If your partner can grab the cliff and pull a bit on the hard section then a 3:1 is a fair idea. If they are in space then make them prussic. If they can't prussic then make them help you out by arranging an assisted hoist, 3:1 still but they can do some of the work and the rope should be subject to lesser ripping-to-bits forces on anything it crosses.

54ms - on 14 May 2012
In reply to Rich Tyler:

If you've got enough gear to set up a rescue, you probably wouldn't have set up your belay like that....
jkarran - on 14 May 2012
In reply to David Coley:

> Place prusik around the lines around tree. French prusik on rope to climber. Link the two with a sling. Let some slack out and therefore the get the weight off you. Untie. Back the rope up by taking it around the tree. Walk away.
> As concise as I can get.

As concise as it gets. It's still basically a party trick :)

jk
jkarran - on 14 May 2012
In reply to 54ms:

> If you've got enough gear to set up a rescue, you probably wouldn't have set up your belay like that....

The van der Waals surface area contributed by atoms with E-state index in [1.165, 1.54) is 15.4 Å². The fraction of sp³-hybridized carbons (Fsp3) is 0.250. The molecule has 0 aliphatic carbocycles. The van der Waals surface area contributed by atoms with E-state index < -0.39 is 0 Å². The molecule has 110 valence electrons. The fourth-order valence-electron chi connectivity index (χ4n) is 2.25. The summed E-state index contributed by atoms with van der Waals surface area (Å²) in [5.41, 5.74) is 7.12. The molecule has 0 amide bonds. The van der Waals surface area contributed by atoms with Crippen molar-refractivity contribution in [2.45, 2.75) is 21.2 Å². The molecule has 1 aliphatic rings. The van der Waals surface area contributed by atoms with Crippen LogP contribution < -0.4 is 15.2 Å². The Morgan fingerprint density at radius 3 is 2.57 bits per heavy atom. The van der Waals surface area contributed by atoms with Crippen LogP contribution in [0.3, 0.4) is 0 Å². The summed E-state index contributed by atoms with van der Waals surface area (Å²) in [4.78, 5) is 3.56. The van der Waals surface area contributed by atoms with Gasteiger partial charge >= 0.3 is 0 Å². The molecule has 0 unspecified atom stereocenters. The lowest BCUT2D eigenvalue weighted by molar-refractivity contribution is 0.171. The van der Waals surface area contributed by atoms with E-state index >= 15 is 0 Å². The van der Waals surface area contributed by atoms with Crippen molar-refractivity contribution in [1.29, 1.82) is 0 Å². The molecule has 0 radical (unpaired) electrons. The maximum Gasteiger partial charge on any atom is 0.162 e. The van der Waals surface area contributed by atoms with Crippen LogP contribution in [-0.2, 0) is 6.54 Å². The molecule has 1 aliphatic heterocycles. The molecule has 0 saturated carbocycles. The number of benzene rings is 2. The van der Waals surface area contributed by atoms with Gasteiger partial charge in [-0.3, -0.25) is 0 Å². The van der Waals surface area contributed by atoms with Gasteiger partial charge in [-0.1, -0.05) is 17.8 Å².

why ever not? I'm not certain what he means by tie a clovehitch back to your tie in loop (I can guess there's a krab missing from the text) but the walk around a tree bit is admirably simple.

jk
mikebarter387 - on 05 Jun 2012
In reply to Rich Tyler:

http://www.youtube.com/watch?v=6nIj4JYHXYs

You have no excuse now!
Gwilymstarks on 05 Jun 2012
In reply to mikebarter387:

I am still chuckling at the 7m prussic. Is it the norm to carry that in your neck of the woods?
Jim Walton on 05 Jun 2012
In reply to mikebarter387: The hard bit (IMHO) of a counter balance ab comes when you have to do multiple pitches. Attaching the person to the new anchor in a way that you can get them off it whilst loaded (Mariners Hitch is useful for that), would be nice to see a video of someone doing that in a clear an efficient manner. The Guide who taught me was a rope wizard, it's taken me many many tries to make it look even 30% as good as his, still think I'm missing a trick...
Kane L. - on 05 Jun 2012
In reply to mikebarter387: mikebarter387 on the ukc, surely not. Enjoy your videos, one of the few channels I'm subscribed to. I can't wait to pull out the one handed clovehitch infront of my friends.
Beaky - on 05 Jun 2012
In reply to Rich Tyler: Belay direct from the tree no need to escape system your not in it!
colin8ll on 05 Jun 2012
In reply to Rich Tyler:

I tie an alpine butterfly to create a loop just in front of my harness fig 8 knot. I belay and anchor from this point. I could easily lock off the belay, untie my original harness knot and sort things from there. It's the quickest and easiest approach, and the safest I believe.